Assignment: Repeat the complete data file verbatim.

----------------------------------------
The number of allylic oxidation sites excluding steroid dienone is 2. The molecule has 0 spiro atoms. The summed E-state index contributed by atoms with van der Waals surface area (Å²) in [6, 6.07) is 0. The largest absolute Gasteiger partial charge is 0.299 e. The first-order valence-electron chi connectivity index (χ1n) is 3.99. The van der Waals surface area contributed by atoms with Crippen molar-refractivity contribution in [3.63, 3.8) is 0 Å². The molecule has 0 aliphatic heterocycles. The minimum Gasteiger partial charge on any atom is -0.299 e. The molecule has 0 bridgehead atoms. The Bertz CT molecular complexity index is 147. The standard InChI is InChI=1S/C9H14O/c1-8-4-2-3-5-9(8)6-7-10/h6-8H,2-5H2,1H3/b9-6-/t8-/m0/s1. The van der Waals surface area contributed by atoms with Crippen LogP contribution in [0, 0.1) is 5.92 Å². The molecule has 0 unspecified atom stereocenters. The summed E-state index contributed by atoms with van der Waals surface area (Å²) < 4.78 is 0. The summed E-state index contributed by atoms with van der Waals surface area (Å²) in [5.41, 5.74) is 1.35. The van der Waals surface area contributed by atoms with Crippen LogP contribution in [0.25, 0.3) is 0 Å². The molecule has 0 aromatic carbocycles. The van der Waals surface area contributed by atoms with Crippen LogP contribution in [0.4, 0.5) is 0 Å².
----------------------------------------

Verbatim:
The number of allylic oxidation sites excluding steroid dienone is 2. The molecule has 0 spiro atoms. The summed E-state index contributed by atoms with van der Waals surface area (Å²) in [6, 6.07) is 0. The largest absolute Gasteiger partial charge is 0.299 e. The first-order valence-electron chi connectivity index (χ1n) is 3.99. The van der Waals surface area contributed by atoms with Crippen molar-refractivity contribution in [3.63, 3.8) is 0 Å². The molecule has 0 aliphatic heterocycles. The minimum Gasteiger partial charge on any atom is -0.299 e. The molecule has 0 bridgehead atoms. The Bertz CT molecular complexity index is 147. The standard InChI is InChI=1S/C9H14O/c1-8-4-2-3-5-9(8)6-7-10/h6-8H,2-5H2,1H3/b9-6-/t8-/m0/s1. The van der Waals surface area contributed by atoms with Crippen LogP contribution in [0, 0.1) is 5.92 Å². The molecule has 0 unspecified atom stereocenters. The summed E-state index contributed by atoms with van der Waals surface area (Å²) < 4.78 is 0. The summed E-state index contributed by atoms with van der Waals surface area (Å²) in [5.41, 5.74) is 1.35. The van der Waals surface area contributed by atoms with Crippen LogP contribution in [0.25, 0.3) is 0 Å². The molecule has 0 aromatic carbocycles. The van der Waals surface area contributed by atoms with Crippen LogP contribution in [0.4, 0.5) is 0 Å².